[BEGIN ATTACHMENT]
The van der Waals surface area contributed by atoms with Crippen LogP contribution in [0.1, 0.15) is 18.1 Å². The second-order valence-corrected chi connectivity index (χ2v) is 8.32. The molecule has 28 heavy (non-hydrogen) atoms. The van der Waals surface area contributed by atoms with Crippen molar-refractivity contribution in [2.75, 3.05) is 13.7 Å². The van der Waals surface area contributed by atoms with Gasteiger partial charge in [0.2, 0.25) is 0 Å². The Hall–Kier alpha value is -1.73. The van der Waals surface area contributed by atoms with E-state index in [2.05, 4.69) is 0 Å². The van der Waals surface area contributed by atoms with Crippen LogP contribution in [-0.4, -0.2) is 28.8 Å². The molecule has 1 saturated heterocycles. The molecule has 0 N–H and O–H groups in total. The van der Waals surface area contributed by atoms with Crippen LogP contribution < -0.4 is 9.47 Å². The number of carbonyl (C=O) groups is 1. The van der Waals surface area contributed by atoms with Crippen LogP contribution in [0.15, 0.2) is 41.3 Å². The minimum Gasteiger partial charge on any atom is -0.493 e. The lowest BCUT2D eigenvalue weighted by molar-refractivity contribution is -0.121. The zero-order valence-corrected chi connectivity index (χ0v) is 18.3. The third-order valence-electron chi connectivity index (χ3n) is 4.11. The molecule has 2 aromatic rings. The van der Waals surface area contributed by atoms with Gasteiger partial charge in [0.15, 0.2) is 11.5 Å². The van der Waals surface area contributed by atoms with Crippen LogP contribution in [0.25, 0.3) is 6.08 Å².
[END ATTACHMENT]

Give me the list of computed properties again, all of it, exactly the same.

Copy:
The van der Waals surface area contributed by atoms with Crippen LogP contribution in [0.1, 0.15) is 18.1 Å². The second-order valence-corrected chi connectivity index (χ2v) is 8.32. The molecule has 28 heavy (non-hydrogen) atoms. The van der Waals surface area contributed by atoms with Crippen molar-refractivity contribution in [2.75, 3.05) is 13.7 Å². The van der Waals surface area contributed by atoms with Gasteiger partial charge in [0.2, 0.25) is 0 Å². The Hall–Kier alpha value is -1.73. The van der Waals surface area contributed by atoms with E-state index in [2.05, 4.69) is 0 Å². The van der Waals surface area contributed by atoms with Crippen LogP contribution in [-0.4, -0.2) is 28.8 Å². The molecule has 1 saturated heterocycles. The molecule has 0 N–H and O–H groups in total. The van der Waals surface area contributed by atoms with Crippen LogP contribution < -0.4 is 9.47 Å². The number of carbonyl (C=O) groups is 1. The van der Waals surface area contributed by atoms with Crippen LogP contribution in [0.15, 0.2) is 41.3 Å². The minimum Gasteiger partial charge on any atom is -0.493 e. The lowest BCUT2D eigenvalue weighted by molar-refractivity contribution is -0.121. The zero-order valence-corrected chi connectivity index (χ0v) is 18.3. The third-order valence-electron chi connectivity index (χ3n) is 4.11. The molecule has 2 aromatic rings. The van der Waals surface area contributed by atoms with Gasteiger partial charge in [0.15, 0.2) is 11.5 Å². The van der Waals surface area contributed by atoms with Crippen LogP contribution in [0.25, 0.3) is 6.08 Å².